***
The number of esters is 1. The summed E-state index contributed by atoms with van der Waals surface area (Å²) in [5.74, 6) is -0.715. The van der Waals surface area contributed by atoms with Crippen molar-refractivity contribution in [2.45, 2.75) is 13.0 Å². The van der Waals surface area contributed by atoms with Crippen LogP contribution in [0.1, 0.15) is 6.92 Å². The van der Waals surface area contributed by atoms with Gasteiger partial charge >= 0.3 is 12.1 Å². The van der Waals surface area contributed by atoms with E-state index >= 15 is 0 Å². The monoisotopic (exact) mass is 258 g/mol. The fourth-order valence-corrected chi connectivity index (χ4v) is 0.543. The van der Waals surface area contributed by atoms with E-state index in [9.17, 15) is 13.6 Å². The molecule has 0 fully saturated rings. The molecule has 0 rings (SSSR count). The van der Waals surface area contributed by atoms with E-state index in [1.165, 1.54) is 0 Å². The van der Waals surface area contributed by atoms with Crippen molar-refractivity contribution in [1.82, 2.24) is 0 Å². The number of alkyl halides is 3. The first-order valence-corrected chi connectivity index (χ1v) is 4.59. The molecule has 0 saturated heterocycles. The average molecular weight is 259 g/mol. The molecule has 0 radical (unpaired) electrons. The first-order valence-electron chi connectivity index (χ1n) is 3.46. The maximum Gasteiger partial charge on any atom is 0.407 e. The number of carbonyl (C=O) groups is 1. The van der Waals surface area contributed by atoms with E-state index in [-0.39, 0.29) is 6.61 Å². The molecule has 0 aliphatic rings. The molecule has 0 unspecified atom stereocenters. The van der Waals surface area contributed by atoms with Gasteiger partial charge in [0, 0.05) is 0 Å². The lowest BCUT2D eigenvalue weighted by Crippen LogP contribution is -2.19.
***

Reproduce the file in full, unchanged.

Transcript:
The number of esters is 1. The summed E-state index contributed by atoms with van der Waals surface area (Å²) in [5.74, 6) is -0.715. The van der Waals surface area contributed by atoms with Crippen molar-refractivity contribution in [2.45, 2.75) is 13.0 Å². The van der Waals surface area contributed by atoms with Crippen LogP contribution in [0.1, 0.15) is 6.92 Å². The van der Waals surface area contributed by atoms with Gasteiger partial charge >= 0.3 is 12.1 Å². The van der Waals surface area contributed by atoms with E-state index >= 15 is 0 Å². The monoisotopic (exact) mass is 258 g/mol. The fourth-order valence-corrected chi connectivity index (χ4v) is 0.543. The van der Waals surface area contributed by atoms with E-state index in [9.17, 15) is 13.6 Å². The molecule has 0 fully saturated rings. The molecule has 0 rings (SSSR count). The van der Waals surface area contributed by atoms with E-state index in [1.165, 1.54) is 0 Å². The van der Waals surface area contributed by atoms with Crippen molar-refractivity contribution in [1.82, 2.24) is 0 Å². The number of alkyl halides is 3. The first-order valence-corrected chi connectivity index (χ1v) is 4.59. The molecule has 0 saturated heterocycles. The average molecular weight is 259 g/mol. The molecule has 0 radical (unpaired) electrons. The first-order valence-electron chi connectivity index (χ1n) is 3.46. The maximum Gasteiger partial charge on any atom is 0.407 e. The number of carbonyl (C=O) groups is 1. The van der Waals surface area contributed by atoms with E-state index in [-0.39, 0.29) is 6.61 Å². The molecule has 0 aliphatic rings. The molecule has 0 unspecified atom stereocenters. The van der Waals surface area contributed by atoms with Gasteiger partial charge in [0, 0.05) is 0 Å². The lowest BCUT2D eigenvalue weighted by Crippen LogP contribution is -2.19.